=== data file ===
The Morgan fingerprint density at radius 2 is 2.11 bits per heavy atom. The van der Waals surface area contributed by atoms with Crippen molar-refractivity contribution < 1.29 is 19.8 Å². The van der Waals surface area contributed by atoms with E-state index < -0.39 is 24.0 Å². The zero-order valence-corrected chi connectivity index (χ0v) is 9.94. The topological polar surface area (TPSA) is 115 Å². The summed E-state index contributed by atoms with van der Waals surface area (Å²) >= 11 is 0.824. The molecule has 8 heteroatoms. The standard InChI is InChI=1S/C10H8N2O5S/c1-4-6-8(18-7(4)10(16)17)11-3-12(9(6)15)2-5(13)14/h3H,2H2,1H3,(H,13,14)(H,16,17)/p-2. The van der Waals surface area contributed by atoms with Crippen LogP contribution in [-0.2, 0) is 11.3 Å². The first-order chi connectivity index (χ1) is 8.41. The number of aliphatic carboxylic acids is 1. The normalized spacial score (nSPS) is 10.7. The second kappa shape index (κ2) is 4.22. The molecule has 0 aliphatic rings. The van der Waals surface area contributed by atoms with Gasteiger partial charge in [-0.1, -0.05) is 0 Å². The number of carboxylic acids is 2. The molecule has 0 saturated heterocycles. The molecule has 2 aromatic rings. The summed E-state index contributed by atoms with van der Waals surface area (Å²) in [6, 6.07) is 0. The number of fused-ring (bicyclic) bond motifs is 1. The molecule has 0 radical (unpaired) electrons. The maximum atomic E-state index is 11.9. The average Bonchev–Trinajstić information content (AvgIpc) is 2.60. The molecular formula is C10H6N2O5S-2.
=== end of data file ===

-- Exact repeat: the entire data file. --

The Morgan fingerprint density at radius 2 is 2.11 bits per heavy atom. The van der Waals surface area contributed by atoms with Crippen molar-refractivity contribution < 1.29 is 19.8 Å². The van der Waals surface area contributed by atoms with E-state index < -0.39 is 24.0 Å². The zero-order valence-corrected chi connectivity index (χ0v) is 9.94. The topological polar surface area (TPSA) is 115 Å². The summed E-state index contributed by atoms with van der Waals surface area (Å²) >= 11 is 0.824. The molecule has 8 heteroatoms. The standard InChI is InChI=1S/C10H8N2O5S/c1-4-6-8(18-7(4)10(16)17)11-3-12(9(6)15)2-5(13)14/h3H,2H2,1H3,(H,13,14)(H,16,17)/p-2. The van der Waals surface area contributed by atoms with Crippen LogP contribution in [-0.2, 0) is 11.3 Å². The first-order chi connectivity index (χ1) is 8.41. The number of aliphatic carboxylic acids is 1. The normalized spacial score (nSPS) is 10.7. The second kappa shape index (κ2) is 4.22. The molecule has 0 aliphatic rings. The van der Waals surface area contributed by atoms with Gasteiger partial charge in [-0.1, -0.05) is 0 Å². The number of carboxylic acids is 2. The molecule has 0 saturated heterocycles. The molecule has 2 aromatic rings. The summed E-state index contributed by atoms with van der Waals surface area (Å²) in [6, 6.07) is 0. The number of fused-ring (bicyclic) bond motifs is 1. The molecule has 0 radical (unpaired) electrons. The maximum atomic E-state index is 11.9. The average Bonchev–Trinajstić information content (AvgIpc) is 2.60. The molecular formula is C10H6N2O5S-2.